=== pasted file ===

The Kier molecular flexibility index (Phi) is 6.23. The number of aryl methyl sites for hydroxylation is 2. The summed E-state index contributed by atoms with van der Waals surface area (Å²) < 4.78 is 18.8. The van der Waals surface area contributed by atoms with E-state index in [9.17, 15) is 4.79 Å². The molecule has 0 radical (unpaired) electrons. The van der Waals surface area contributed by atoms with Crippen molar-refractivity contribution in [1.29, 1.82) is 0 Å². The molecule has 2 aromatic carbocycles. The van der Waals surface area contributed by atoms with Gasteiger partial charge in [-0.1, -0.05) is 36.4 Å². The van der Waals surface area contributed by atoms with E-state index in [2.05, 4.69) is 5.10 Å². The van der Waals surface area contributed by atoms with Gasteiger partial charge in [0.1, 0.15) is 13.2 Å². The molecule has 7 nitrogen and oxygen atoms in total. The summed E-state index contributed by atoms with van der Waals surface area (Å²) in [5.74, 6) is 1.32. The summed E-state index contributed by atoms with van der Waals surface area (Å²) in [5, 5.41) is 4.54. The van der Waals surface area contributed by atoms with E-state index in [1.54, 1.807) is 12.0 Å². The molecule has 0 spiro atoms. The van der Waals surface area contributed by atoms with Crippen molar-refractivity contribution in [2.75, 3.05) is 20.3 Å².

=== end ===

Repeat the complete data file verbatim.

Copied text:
The Kier molecular flexibility index (Phi) is 6.23. The number of aryl methyl sites for hydroxylation is 2. The summed E-state index contributed by atoms with van der Waals surface area (Å²) < 4.78 is 18.8. The van der Waals surface area contributed by atoms with E-state index in [9.17, 15) is 4.79 Å². The molecule has 0 radical (unpaired) electrons. The van der Waals surface area contributed by atoms with Crippen molar-refractivity contribution in [1.29, 1.82) is 0 Å². The molecule has 2 aromatic carbocycles. The van der Waals surface area contributed by atoms with Gasteiger partial charge in [-0.1, -0.05) is 36.4 Å². The van der Waals surface area contributed by atoms with E-state index in [2.05, 4.69) is 5.10 Å². The van der Waals surface area contributed by atoms with Gasteiger partial charge in [0.1, 0.15) is 13.2 Å². The molecule has 7 nitrogen and oxygen atoms in total. The summed E-state index contributed by atoms with van der Waals surface area (Å²) in [5.74, 6) is 1.32. The summed E-state index contributed by atoms with van der Waals surface area (Å²) in [5, 5.41) is 4.54. The van der Waals surface area contributed by atoms with E-state index in [1.54, 1.807) is 12.0 Å². The molecule has 0 spiro atoms. The van der Waals surface area contributed by atoms with Crippen molar-refractivity contribution in [2.75, 3.05) is 20.3 Å².